- The Supreme Court had a hearing today to discuss Obama’s bid to shield millions of illegal immigrants from deportation.
- Texas has started a rally with 26 other states to challenge the programs that Obama announced in 2014.
- Hundreds of immigrant protesters flooded the front of the court, chanting “si se puede,” which is Spanish for “yes we can.”
- The courts have been asking, “just how much power does the president have?”
The Supreme Court on Monday took up one of the most far-reaching and significant challenges yet to President Obama’s use of executive power – hearing an election-year dispute over his bid to shield millions of illegal immigrants from deportation and make them eligible to work in the U.S.
Texas is leading 26 states dominated by Republicans in challenging the programs Obama announced in 2014 and that have been put on hold by lower courts.
As arguments began, hundreds of pro-immigration protesters filled the sidewalk in front of the court and spilled into the street, forcing police to close the road to traffic. Demonstrators held signs that read “Keep Families Together” and chanted “Si se puede,” which is Spanish for “Yes we can.”
A small group of demonstrators opposing Obama’s action held signs saying the president had overstepped his authority.
The high court is expected to decide by late June whether the efforts can move forward in the waning months of Obama’s presidency, amid a presidential campaign that has been marked by harsh Republican rhetoric over immigration.
The justices on Monday were considering a fundamental question: how much power does the president truly have?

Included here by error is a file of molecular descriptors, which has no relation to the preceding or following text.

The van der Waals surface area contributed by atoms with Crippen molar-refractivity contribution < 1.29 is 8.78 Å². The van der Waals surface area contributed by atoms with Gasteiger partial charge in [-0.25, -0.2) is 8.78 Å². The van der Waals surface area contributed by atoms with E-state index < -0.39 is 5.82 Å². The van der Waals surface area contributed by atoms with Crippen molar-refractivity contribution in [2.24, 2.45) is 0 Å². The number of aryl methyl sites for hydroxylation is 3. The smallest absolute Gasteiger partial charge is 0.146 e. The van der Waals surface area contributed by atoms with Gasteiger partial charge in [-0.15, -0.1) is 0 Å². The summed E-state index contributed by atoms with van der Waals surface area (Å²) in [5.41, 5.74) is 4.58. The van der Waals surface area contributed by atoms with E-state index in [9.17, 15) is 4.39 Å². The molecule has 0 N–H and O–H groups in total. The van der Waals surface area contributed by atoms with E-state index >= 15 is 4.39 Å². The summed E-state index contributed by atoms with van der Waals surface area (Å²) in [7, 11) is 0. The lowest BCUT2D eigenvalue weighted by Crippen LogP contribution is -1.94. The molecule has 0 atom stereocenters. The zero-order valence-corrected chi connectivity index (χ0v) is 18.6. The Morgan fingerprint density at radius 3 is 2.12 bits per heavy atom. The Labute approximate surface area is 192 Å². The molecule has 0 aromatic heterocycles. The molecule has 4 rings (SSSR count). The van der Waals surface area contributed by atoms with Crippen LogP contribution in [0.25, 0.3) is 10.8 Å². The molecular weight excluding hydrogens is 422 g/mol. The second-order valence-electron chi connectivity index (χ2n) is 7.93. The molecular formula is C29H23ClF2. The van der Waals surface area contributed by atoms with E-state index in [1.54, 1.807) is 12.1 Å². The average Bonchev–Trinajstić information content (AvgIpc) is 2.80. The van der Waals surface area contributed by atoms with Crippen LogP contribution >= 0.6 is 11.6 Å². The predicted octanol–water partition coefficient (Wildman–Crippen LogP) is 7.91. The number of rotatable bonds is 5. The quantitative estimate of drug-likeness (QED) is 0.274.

A coalition of states calls the president’s immigration actions an executive power grab. But the White House contends the president’s authority is clear, and the policies humane and reasonable. Obama has promoted his program as a plan to “prioritize deporting felons, not families.”
It’s a case that will be closely watched in an election season where Republican front-runner Donald Trump has made immigration enforcement a centerpiece of his campaign. The outcome also could have considerable bearing on Obama’s legacy.
At issue, Monday is whether as many as 5 million illegal immigrants can be spared deportation — including those who entered the U.S. as children, and the parents of citizens or legal residents. The programs — known as Deferred Action for Parents of American Citizens and Permanent Residents (DAPA) and Deferred Action for Childhood Arrivals (DACA) — effectively went around the Republican-led Congress.
Opponents, including 26 states and GOP members of Congress, say the plan exceeds constitutional power.
A federal appeals court earlier had struck down DAPA, which has yet to go fully into effect. The Justice Department then asked the high court for a final review, in what could be a key test of Obama’s executive powers his last year in office.
The immigrants who would benefit from the Obama administration’s plan are mainly parents of U.S. citizens and lawful permanent residents. Solicitor General Donald Verrilli Jr. said in a court filing that allowing the past rulings to stand would force millions “to continue to work off the books.”
However, as with other high-profile Supreme Court appeals this term — on ObamaCare, abortion rights and affirmative action — the outcome here likely will be affected by the death in February of Justice Antonin Scalia, which left a 4-4 bench split along conservative-liberal lines.
A 4-4 ruling would effectively scuttle the issue until after Obama leaves office in nine months, and mean at least a temporary setback to his domestic policy legacy. The justices also could rule narrowly on the procedure, finding a compromise on a technical issue not directly related to the larger policy questions.
On the legal side, the GOP-controlled House filed an amicus brief supporting the states, telling the high court, “the Executive does not have the power to authorize — let alone facilitate — the prospective violation of the immigration laws on a massive class-wide scale.”
The case is U.S. v. Texas (15-674).
Source: Fox News